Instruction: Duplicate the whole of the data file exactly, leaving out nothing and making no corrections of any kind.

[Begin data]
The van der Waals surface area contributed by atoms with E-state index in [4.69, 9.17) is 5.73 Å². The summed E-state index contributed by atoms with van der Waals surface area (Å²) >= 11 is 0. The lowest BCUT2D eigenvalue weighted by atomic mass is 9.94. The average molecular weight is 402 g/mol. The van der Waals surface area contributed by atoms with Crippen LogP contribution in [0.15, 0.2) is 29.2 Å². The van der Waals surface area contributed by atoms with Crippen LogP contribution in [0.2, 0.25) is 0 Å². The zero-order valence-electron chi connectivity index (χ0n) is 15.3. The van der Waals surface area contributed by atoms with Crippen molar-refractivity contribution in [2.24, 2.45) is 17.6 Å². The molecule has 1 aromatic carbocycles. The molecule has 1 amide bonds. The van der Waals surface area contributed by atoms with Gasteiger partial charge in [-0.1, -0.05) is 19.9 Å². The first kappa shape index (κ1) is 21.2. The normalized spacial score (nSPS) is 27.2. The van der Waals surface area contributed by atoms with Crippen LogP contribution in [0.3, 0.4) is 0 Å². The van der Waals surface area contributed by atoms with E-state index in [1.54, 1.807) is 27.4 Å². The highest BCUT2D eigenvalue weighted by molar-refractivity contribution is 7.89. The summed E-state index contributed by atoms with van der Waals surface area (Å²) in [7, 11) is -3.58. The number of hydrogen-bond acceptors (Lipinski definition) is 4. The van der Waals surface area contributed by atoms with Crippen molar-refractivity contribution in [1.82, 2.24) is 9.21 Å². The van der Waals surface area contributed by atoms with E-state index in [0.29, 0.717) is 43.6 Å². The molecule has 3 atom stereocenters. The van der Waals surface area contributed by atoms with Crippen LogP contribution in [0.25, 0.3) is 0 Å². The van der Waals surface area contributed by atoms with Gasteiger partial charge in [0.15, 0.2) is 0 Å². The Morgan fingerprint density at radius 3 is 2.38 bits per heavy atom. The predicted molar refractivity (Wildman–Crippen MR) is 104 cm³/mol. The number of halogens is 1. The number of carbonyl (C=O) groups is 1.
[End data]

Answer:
The van der Waals surface area contributed by atoms with E-state index in [4.69, 9.17) is 5.73 Å². The summed E-state index contributed by atoms with van der Waals surface area (Å²) >= 11 is 0. The lowest BCUT2D eigenvalue weighted by atomic mass is 9.94. The average molecular weight is 402 g/mol. The van der Waals surface area contributed by atoms with Crippen LogP contribution in [0.15, 0.2) is 29.2 Å². The van der Waals surface area contributed by atoms with Crippen LogP contribution in [0.2, 0.25) is 0 Å². The zero-order valence-electron chi connectivity index (χ0n) is 15.3. The van der Waals surface area contributed by atoms with Crippen molar-refractivity contribution in [2.24, 2.45) is 17.6 Å². The molecule has 1 aromatic carbocycles. The molecule has 1 amide bonds. The van der Waals surface area contributed by atoms with Gasteiger partial charge in [-0.1, -0.05) is 19.9 Å². The first kappa shape index (κ1) is 21.2. The normalized spacial score (nSPS) is 27.2. The van der Waals surface area contributed by atoms with Crippen LogP contribution in [0.3, 0.4) is 0 Å². The van der Waals surface area contributed by atoms with E-state index in [1.54, 1.807) is 27.4 Å². The highest BCUT2D eigenvalue weighted by molar-refractivity contribution is 7.89. The summed E-state index contributed by atoms with van der Waals surface area (Å²) in [7, 11) is -3.58. The number of hydrogen-bond acceptors (Lipinski definition) is 4. The van der Waals surface area contributed by atoms with Crippen molar-refractivity contribution in [1.82, 2.24) is 9.21 Å². The van der Waals surface area contributed by atoms with E-state index in [0.29, 0.717) is 43.6 Å². The molecule has 3 atom stereocenters. The van der Waals surface area contributed by atoms with Crippen LogP contribution in [0.25, 0.3) is 0 Å². The van der Waals surface area contributed by atoms with Gasteiger partial charge in [0.15, 0.2) is 0 Å². The Morgan fingerprint density at radius 3 is 2.38 bits per heavy atom. The predicted molar refractivity (Wildman–Crippen MR) is 104 cm³/mol. The number of halogens is 1. The number of carbonyl (C=O) groups is 1.